Not long ago, I happened upon the blog of Scott Allison, a professor of psychology at the University of Richmond. Allison has co-authored one book on heroism and he has another on the way.
This bit, from a blog post last month, is from a forthcoming journal article (as well as the forthcoming book):
Below is the taxonomy of heroes that we propose in Understanding Exceptional Leadership. We elaborate on these ten kinds of heroes in an article that will appear this summer in Advances in Experimental Social Psychology (Goethals & Allison, 2012).
Having thought quite a bit about heroism myself over the past few years, I’m incredibly curious about this taxonomy of heroism that Allison proposes … in no small part because it seems so clearly wrong to me in so many ways.
First of all, some of the categories don’t seem at all useful or well thought out.
The idea of the transposed hero, for example, suggests that someone can still fit into a category of heroism when (s)he becomes a villain. LeBron James is the example here, presumably because of his skill as a basketball player and his infamous Decision. But the example doesn’t really work because James isn’t really a hero in the first place. There’s nothing heroic about being good at sports and there’s nothing villanous about pursuing free agency; he likely inspired a lot of people and then disappointed some of them, but a whole lot more would ned to be said before anyone could make that seem either heroic or villainous. The same is true of the category of the tragic hero, which is where Tiger Woods and King Lear apparently fit. I know very well what’s tragic about Lear and Woods … but what’s heroic about them?
And then there’s the category of the transcendent hero, which is where we put someone who transcends categories of heroism. If you’re following along at home, that means there’s a category for people who don’t fit into categories. And the best examples? Jesus, Harry Potter, and John Wooden. First of all, Jesus is likely transcendent because he’s considered by a great many people to be divine. But, looking at the taxonomy itself, he actually fits perfectly well into either the traditional hero or the transforming hero category. Harry Potter likewise would fit comfortably into these categories. And John Wooden? Well, leaving aside the fact that John Wooden and Jesus aren’t at all similar, I suppose I’d say he’s a transparent hero … given that people in that category are described as firefighters, police, health workers, parents, coaches, and soldiers.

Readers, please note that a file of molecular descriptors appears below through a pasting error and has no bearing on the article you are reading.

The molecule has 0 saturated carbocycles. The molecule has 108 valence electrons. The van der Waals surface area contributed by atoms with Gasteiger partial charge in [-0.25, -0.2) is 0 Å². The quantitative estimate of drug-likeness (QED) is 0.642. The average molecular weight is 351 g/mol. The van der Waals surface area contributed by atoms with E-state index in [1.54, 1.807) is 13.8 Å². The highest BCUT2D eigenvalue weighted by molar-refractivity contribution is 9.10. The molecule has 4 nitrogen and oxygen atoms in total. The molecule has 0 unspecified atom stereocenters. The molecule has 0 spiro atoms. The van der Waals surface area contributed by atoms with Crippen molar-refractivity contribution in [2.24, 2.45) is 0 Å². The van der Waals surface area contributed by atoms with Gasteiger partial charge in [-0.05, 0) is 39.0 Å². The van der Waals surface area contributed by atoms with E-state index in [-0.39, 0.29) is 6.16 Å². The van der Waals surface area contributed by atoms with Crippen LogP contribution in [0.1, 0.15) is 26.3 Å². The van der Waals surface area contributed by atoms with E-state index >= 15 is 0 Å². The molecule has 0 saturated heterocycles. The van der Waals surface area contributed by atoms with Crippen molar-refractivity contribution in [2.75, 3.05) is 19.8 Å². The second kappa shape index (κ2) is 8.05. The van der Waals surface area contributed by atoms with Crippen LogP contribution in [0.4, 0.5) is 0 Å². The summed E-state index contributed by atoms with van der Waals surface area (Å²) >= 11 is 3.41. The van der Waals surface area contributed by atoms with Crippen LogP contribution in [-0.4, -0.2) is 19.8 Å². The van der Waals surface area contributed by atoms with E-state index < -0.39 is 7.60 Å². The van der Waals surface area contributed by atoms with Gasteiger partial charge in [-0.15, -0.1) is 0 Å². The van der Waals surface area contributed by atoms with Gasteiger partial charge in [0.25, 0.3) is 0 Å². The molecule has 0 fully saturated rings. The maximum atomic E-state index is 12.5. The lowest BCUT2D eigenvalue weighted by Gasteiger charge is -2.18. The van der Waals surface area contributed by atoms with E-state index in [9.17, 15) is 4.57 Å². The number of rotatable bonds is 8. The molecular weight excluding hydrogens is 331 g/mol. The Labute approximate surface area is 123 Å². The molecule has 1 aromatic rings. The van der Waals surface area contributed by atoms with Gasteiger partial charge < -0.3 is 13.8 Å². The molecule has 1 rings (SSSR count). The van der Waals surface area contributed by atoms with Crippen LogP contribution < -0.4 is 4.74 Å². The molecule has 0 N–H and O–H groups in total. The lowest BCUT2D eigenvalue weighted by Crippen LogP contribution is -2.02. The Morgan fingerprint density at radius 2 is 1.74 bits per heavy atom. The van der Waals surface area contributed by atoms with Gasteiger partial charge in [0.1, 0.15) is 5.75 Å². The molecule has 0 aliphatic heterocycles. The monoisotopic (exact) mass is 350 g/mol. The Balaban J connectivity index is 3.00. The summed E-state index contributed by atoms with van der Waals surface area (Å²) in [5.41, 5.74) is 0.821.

Or there’s the trending hero, which the taxonomy above suggests involves people who might be trending toward or away from heroism. What that means, though, is that these people aren’t curently heroes. These are people, apparently, like Lady Gaga and Woodrow Wilson. Apart from the fact that Gaga and Wilson have nothing whatsoever in common, it’s interesting to see that Gaga is the example of a hero who is trending toward heroism and Wilson is the example of a hero who is trending away from heroism. Whatever you think of Lady Gaga’s music, she has been an impressive advocate for the lgbtq community. But this doesn’t mean she’s trending toward heroism; it might mean that she’s trendy and that she’s using her considerable celebrity to help others (which might be considered heroic). And Woodrow Wilson? What was heroic about Wilson in the first place and what did he then do to move away from those things that initially seemed to make him heroic? If I was listing heroes, I can’t imagine that Woodrow Wilson would appear on any list … not because he trended away from heroism, but because he just wasn’t heroic in any way.
Of course, I’m not the first to critique the heroes who appear on Allison’s list. Here’s how Allison responds to criticism of some of the people who have been profiled on his blog:
We receive a lot of feedback about the heroes we profile on this blog and, not surprisingly, many of the comments are a bit critical of the worthiness of the heroes we choose to include here. You can read these comments and see for yourself. The heroes whose merits have been especially questioned are Justin Beiber, Betsy Ross, Tiger Woods, Mother Teresa, Secretariat, Bill O’Reilly, Lady Gaga, John Nash, and Christopher Columbus.
Some of our selections have evoked puzzlement; some annoyance; and some even anger. Some readers have suggested that we are diluting the integrity of the word “hero” by using it to describe certain categories of people, such as celebrities or athletes.
If you haven’t read our book, our definition of a hero is quite clear. Put simply, we don’t have one. The reason? Heroism is in the eye of the beholder. We’ve asked hundreds of people to list their heroes and to provide reasons for labeling someone as a hero. After studying these lists, we see that our taste in heroes is as varied as our taste in music, movies, and paintings. Defining a hero is like defining a good meal at a restaurant. It depends on your values and your personal preferences.